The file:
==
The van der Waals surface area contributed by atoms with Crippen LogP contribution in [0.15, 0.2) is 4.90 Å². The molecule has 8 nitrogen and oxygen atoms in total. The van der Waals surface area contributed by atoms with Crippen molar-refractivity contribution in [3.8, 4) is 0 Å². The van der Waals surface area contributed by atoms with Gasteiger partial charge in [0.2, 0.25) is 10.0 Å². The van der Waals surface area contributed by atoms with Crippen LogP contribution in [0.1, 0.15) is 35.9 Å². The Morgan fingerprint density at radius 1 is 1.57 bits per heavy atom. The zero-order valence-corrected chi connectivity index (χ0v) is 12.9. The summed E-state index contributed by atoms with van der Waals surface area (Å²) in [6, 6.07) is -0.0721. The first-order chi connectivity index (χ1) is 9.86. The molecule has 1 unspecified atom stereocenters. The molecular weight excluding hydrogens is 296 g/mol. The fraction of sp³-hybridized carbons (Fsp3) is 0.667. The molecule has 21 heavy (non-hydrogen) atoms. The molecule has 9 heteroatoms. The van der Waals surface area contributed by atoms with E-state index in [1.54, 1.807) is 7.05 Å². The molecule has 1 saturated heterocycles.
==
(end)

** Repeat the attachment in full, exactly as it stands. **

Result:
The van der Waals surface area contributed by atoms with Crippen LogP contribution in [0.15, 0.2) is 4.90 Å². The molecule has 8 nitrogen and oxygen atoms in total. The van der Waals surface area contributed by atoms with Crippen molar-refractivity contribution in [3.8, 4) is 0 Å². The van der Waals surface area contributed by atoms with Gasteiger partial charge in [0.2, 0.25) is 10.0 Å². The van der Waals surface area contributed by atoms with Crippen LogP contribution in [0.1, 0.15) is 35.9 Å². The Morgan fingerprint density at radius 1 is 1.57 bits per heavy atom. The zero-order valence-corrected chi connectivity index (χ0v) is 12.9. The summed E-state index contributed by atoms with van der Waals surface area (Å²) in [6, 6.07) is -0.0721. The first-order chi connectivity index (χ1) is 9.86. The molecule has 1 unspecified atom stereocenters. The molecular weight excluding hydrogens is 296 g/mol. The fraction of sp³-hybridized carbons (Fsp3) is 0.667. The molecule has 21 heavy (non-hydrogen) atoms. The molecule has 9 heteroatoms. The van der Waals surface area contributed by atoms with E-state index in [1.54, 1.807) is 7.05 Å². The molecule has 1 saturated heterocycles.